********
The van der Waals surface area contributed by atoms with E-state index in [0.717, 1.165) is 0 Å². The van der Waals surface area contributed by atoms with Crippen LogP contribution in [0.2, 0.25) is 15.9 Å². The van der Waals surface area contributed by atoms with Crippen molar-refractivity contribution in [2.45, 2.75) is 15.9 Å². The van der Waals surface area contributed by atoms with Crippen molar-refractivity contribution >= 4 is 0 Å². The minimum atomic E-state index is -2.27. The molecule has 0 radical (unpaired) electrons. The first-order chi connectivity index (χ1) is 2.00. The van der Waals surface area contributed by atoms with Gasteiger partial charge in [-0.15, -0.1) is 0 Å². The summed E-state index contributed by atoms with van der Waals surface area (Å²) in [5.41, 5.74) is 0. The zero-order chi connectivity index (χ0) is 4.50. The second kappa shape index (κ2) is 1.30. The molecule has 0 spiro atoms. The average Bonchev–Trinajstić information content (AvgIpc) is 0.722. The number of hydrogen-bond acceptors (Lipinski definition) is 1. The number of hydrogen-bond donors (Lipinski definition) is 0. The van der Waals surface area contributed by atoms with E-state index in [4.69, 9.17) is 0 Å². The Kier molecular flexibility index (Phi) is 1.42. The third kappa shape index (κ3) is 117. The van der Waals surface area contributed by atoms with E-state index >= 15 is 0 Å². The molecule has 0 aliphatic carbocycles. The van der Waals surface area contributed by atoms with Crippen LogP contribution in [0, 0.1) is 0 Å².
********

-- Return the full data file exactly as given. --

The van der Waals surface area contributed by atoms with E-state index in [0.717, 1.165) is 0 Å². The van der Waals surface area contributed by atoms with Crippen LogP contribution in [0.2, 0.25) is 15.9 Å². The van der Waals surface area contributed by atoms with Crippen molar-refractivity contribution in [2.45, 2.75) is 15.9 Å². The van der Waals surface area contributed by atoms with Crippen molar-refractivity contribution >= 4 is 0 Å². The minimum atomic E-state index is -2.27. The molecule has 0 radical (unpaired) electrons. The first-order chi connectivity index (χ1) is 2.00. The van der Waals surface area contributed by atoms with Gasteiger partial charge in [-0.15, -0.1) is 0 Å². The summed E-state index contributed by atoms with van der Waals surface area (Å²) in [5.41, 5.74) is 0. The zero-order chi connectivity index (χ0) is 4.50. The second kappa shape index (κ2) is 1.30. The molecule has 0 spiro atoms. The average Bonchev–Trinajstić information content (AvgIpc) is 0.722. The number of hydrogen-bond acceptors (Lipinski definition) is 1. The number of hydrogen-bond donors (Lipinski definition) is 0. The van der Waals surface area contributed by atoms with E-state index in [4.69, 9.17) is 0 Å². The Kier molecular flexibility index (Phi) is 1.42. The third kappa shape index (κ3) is 117. The van der Waals surface area contributed by atoms with E-state index >= 15 is 0 Å². The molecule has 0 aliphatic carbocycles. The van der Waals surface area contributed by atoms with Crippen LogP contribution in [0, 0.1) is 0 Å².